the lights are thrown upon trees, our pocket books are emptied, and when our hearts are suppose to be full they seem to be the emptiest. It is a holiday of epic contradictions. Yet among all the glitter and the whines of bankruptcy and false intentions comes just a little light of hope.
Nine years ago my perspective of December was changed forever. It was nine years ago and yet every year when I sit in my mother's living room and see the beautiful Christmas tree and listen to Willie Nelson's FA LA LAing (Seriously a highlight of Christmas every year.) and I lay there under the Christmas tree in the darkness looking up at the lights through the beautiful false boughs (we went plastic years ago. Tragic I know) and see all the ornaments and I am grateful for the moments that I have experienced in this month.
On a night very much like this one nine years ago my mother told me that she had cancer two weeks before Christmas. When somebody tells you that they have cancer it doesn't register at first. It takes a moment for your head to grasp it. It doesn't seem real. Like a wispy dream or a terrible Lifetime movie you tell yourself that it doesn't happen. People you don't know get cancer. But not people like your mother.
And this stuff doesn't happen on Christmas.
Cause it's the happiest season of all. The season of Charlie Brown and The Grinch and the island of misfit toys finding homes. Not siting across from your mother and wondering if she is going to die.
That on Christmas morning the tree may be lit, the presents stacked with care but your mother might not be there.
The force of life that brought you into the world. The one thing that you see indestructible is in fact very human. So in this season of hurried endings and strange beginnings you realize that your life that you knew has been taken. Ripped away. There in that moment all you realize is that you are breathing and that is the only thing that you are aware of. And you realize that breathing is the only thing that you can do. Is to keep breathing. Cause in each breath is a moment that she is alive. That she is there.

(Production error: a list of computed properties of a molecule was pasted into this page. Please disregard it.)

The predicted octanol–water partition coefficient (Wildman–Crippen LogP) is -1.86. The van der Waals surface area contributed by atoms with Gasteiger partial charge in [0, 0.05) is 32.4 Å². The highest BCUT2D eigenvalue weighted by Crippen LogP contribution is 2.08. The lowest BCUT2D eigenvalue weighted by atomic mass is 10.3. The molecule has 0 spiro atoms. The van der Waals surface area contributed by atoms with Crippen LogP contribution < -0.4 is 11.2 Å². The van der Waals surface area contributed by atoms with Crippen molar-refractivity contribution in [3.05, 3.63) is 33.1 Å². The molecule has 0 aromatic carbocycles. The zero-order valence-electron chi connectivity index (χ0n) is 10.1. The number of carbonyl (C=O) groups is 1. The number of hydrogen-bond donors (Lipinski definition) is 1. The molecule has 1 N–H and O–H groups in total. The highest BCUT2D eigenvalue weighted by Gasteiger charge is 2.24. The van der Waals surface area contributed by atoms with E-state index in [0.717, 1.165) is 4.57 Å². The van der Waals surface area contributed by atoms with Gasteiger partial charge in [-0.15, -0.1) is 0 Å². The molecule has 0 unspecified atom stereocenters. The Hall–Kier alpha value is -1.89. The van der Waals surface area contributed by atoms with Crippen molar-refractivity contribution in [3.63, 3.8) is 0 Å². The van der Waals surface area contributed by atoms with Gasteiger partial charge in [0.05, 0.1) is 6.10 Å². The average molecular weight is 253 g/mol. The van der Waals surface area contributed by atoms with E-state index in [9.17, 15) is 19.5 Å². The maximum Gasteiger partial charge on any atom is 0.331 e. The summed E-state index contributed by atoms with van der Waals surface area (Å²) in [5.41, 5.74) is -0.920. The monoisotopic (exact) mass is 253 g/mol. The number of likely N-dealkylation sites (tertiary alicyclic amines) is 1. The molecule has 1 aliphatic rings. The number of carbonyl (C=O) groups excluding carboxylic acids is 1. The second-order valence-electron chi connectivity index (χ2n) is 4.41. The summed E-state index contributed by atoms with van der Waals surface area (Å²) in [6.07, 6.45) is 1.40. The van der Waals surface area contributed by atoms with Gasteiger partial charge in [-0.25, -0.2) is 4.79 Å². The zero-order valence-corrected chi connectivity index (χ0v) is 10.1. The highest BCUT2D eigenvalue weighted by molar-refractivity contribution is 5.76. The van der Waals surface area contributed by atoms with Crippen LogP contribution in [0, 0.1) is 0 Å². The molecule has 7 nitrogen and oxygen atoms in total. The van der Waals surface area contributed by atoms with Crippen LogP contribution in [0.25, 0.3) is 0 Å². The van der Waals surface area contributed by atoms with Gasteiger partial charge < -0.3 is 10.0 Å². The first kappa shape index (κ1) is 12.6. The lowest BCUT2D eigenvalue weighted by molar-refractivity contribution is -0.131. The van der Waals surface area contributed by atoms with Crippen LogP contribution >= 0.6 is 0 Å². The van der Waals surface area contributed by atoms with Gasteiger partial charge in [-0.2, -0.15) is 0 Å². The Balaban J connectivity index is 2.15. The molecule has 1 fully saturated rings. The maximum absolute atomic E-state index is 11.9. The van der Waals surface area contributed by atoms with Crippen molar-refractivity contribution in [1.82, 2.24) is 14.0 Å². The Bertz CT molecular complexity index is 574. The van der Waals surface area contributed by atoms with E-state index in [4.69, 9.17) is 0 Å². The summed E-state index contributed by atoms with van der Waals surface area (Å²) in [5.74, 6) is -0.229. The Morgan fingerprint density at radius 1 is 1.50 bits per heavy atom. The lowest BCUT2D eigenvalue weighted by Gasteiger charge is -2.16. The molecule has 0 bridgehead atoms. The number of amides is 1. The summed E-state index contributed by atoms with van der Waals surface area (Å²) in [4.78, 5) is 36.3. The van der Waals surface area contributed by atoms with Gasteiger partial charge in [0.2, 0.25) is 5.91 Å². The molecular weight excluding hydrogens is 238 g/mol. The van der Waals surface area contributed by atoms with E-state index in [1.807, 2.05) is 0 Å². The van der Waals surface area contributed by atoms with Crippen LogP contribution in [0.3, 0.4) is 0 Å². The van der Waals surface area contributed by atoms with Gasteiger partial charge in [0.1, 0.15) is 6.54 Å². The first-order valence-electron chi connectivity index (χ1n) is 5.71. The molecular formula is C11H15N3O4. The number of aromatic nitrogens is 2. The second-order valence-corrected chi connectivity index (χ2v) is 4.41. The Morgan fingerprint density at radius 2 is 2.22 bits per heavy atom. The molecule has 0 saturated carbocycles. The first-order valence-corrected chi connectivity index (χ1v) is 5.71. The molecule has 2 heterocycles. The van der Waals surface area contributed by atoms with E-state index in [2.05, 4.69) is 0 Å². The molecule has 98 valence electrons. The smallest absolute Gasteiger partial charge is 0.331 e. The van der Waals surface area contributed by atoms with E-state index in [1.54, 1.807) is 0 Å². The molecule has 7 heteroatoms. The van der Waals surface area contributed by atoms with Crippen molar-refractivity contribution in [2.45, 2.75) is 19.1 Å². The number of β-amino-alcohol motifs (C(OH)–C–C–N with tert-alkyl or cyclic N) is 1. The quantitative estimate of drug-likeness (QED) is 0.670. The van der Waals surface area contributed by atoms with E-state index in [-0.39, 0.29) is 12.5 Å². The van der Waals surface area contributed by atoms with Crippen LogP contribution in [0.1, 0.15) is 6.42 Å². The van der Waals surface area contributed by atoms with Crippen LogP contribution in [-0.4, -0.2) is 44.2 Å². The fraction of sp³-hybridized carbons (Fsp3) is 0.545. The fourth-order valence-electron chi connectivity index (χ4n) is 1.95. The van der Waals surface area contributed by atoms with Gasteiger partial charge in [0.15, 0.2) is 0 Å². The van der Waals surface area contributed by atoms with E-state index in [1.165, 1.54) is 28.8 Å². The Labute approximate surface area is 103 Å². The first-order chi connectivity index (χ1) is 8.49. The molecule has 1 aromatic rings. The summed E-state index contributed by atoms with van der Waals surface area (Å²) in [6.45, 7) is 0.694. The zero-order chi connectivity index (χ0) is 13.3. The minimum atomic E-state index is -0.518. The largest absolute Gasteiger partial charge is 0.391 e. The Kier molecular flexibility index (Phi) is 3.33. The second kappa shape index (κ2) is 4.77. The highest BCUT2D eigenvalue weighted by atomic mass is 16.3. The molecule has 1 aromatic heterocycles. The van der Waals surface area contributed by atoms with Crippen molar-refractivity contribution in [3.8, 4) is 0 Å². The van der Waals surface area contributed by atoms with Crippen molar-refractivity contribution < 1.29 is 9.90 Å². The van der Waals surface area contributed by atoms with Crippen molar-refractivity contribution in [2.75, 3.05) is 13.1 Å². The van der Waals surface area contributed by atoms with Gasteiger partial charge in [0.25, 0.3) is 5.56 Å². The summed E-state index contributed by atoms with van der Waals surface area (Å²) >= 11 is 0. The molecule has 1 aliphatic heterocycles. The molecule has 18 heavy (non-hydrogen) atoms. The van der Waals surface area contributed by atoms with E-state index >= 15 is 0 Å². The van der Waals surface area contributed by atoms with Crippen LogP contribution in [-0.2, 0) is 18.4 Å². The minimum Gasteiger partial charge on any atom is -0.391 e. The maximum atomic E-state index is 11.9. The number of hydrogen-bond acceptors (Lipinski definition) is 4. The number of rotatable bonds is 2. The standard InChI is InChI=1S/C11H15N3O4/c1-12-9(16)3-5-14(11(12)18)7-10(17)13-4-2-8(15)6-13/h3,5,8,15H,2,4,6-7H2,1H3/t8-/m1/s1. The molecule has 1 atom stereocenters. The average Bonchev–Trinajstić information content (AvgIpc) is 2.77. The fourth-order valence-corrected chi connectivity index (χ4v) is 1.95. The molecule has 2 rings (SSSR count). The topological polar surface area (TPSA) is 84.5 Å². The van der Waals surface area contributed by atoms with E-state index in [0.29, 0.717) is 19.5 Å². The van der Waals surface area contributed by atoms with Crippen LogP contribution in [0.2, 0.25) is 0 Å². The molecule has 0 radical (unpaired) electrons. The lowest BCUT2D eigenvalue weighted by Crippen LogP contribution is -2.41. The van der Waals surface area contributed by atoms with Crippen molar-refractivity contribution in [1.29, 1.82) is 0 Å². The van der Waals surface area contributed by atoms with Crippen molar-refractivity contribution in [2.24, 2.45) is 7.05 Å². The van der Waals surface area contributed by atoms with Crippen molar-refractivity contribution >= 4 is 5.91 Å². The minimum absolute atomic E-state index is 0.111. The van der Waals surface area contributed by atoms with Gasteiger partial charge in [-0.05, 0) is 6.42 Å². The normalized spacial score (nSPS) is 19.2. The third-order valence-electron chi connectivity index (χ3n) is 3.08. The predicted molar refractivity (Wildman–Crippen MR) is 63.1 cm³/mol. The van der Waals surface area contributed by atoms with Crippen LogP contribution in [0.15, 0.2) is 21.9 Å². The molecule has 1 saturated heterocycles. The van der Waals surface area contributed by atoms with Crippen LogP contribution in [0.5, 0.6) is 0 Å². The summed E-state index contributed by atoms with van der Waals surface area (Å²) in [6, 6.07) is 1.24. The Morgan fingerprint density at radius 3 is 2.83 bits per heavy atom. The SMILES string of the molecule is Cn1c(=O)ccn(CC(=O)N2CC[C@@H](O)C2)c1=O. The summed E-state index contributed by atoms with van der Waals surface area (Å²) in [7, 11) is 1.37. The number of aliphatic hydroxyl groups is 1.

The world felt wrong. What seemed a bursting season of light and music was one of darkness. The sky looked pissed. The wind talked back. I looked different. My house felt wrong. It all just seemed wrong. And I lived in the isle of darkness. Till someone shined the light of hope.
I can never say enough about My Grandma and Ms. Holli during this time. My grandma who by her presence was there. She was with my mom at the hospital. She was there at home when I couldn't handle school. She was there when I just needed somebody to offer a voice of hope. I don't remember words or conversations but perhaps that is how love talks. It speaks to the inside of us and we hear its voices through our souls instead of our ears.
To Ms. Holli. Who I can honestly say is my second mother. She organized meals, brought friends over when my mom was up for it and took care of life around our house while we focused on healing. Who wouldn't allow me to feel despair. When I think of friendship I think of Ms. Holli and my mom.
So instead of being a giver that Christmas I became a recipient of a thousand blessings, through dinner, kind words, and hope (which is the greatest gift of all).
So nine years later I ask my mother about this experience and she says the most profound thing. " I do not let this experience define me."
So I do not let this experience define my Christmases.